The blogs were quick out of the box this morning in parsing President Bush’s choice of John Roberts to fill the Supreme Court seat left vacant by Sandra Day O’Connor’s retirement. Captain’s Quarters takes a look at some of the morning op-ed pages to weigh them for that ever-present “bias” that allegedly stalks the media.

He gives the Washington Post, New York Times, Los Angeles Times and Chicago Tribune a pretty fair look, noting that “I suspect that as the hearings move forward, editorial boards will find what they need to take a more firm position on his confirmation. In the meantime, to varying extents, they have to sit on their hands and wait for the Judiciary Committee to do its job.”

The Heretik blog, like the Cap’n and most other blogs today, is equally cautious, and so far has stayed away from any grand ideological pronouncements, writing that “Compared to some nominations to the Supreme Court George Bush could have made, John Roberts is not some right wing lightning that would be followed with immediate and loud Democratic thunder. Roberts hasn’t made as many overt statements that opponents can challenge and hold up, but he is against Roe … If the Democrats were to block Roberts, they would be branded nightly as ‘obstructionists’ and Bush could come back with something worse.”

The Bostonist displays some studied indifference to the nomination, writing that “we can hardly get worked into too much of a froth over Roberts. He seems to be a plain vanilla conservative, having worked for Bush Sr. and Reagan, and judging by the complete lack of firebrand ideology he’s ever displayed in his whole career, he must have been gunning for a Supreme Court seat from way back.”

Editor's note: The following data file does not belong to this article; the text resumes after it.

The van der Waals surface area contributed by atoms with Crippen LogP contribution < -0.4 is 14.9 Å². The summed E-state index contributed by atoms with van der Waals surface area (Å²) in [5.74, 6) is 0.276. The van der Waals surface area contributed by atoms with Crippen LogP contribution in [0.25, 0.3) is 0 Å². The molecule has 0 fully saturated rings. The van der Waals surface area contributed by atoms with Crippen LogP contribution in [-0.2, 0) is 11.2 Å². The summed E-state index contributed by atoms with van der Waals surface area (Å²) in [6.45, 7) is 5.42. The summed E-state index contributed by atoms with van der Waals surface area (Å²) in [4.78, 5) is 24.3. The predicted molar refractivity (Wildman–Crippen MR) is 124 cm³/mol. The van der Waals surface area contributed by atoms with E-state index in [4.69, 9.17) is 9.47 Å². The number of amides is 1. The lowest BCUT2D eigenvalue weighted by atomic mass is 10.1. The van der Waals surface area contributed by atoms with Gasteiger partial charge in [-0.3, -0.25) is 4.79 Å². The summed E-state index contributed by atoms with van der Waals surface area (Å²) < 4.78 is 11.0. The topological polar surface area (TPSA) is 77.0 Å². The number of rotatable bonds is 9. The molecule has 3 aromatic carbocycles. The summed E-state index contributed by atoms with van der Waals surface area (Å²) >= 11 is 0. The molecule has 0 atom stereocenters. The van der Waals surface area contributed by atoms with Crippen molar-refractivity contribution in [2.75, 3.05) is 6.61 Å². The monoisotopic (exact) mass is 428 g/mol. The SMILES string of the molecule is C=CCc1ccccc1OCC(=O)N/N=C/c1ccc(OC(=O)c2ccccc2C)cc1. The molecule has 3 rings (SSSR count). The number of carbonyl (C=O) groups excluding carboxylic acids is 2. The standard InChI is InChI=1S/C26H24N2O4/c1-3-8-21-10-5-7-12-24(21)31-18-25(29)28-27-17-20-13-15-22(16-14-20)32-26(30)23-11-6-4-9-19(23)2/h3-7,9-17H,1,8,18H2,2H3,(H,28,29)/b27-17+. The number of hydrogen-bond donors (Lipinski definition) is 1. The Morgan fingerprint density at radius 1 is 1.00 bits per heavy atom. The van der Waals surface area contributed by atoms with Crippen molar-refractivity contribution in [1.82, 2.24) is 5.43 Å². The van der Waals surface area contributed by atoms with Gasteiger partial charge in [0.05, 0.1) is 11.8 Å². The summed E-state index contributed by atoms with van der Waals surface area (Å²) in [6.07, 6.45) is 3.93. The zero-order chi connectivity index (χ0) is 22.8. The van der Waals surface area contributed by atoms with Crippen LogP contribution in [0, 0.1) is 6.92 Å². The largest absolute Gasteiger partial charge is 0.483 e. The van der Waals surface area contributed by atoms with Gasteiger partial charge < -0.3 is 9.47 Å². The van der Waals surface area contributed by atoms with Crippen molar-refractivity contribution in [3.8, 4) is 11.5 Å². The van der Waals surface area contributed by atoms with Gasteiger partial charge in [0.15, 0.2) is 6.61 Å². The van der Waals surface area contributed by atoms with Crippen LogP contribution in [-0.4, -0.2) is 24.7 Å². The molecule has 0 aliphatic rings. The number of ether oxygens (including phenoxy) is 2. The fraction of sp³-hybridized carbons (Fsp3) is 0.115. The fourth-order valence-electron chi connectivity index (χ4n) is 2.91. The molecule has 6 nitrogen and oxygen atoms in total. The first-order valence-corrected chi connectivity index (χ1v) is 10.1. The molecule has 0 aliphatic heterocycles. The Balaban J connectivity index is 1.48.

Over at the TPMCafe, Mark Schmitt takes a look at the hysterical televised punditry surrounding the nomination and advises everyone to just take a deep breath. “Why does everyone seem to think that they have to decide tonight whether John Roberts is an outrageous ideologue, or a pretty mainstream, incrementalist conservative of the type that you have the right to expect when you have a conservative Republican president and Senate?”

Good point, and, we hasten to add, it’s a little disconcerting when the blogosphere provides a more studied, measured take on the nomination than the blow-dried television pundits trying to be first to point out some arcane detail or another.

Finally, DC-based Malaise and Bonbons finds a compelling, rather libertarian reason to oppose Roberts’ nomination: “He’s the judge who upheld the ruling against the 12-year-old arrested for eating french fries in the metro.

“Here’s my litmus test: I will not support ANY supreme court nominee who won’t let me drink a damn cup of coffee on my public transportation system.”

There you have it. Now, go to your corners and let’s have a nice, clean fight.

Paul McLeary

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Paul McLeary is senior editor of Defense Technology International magazine, and is a former CJR staffer.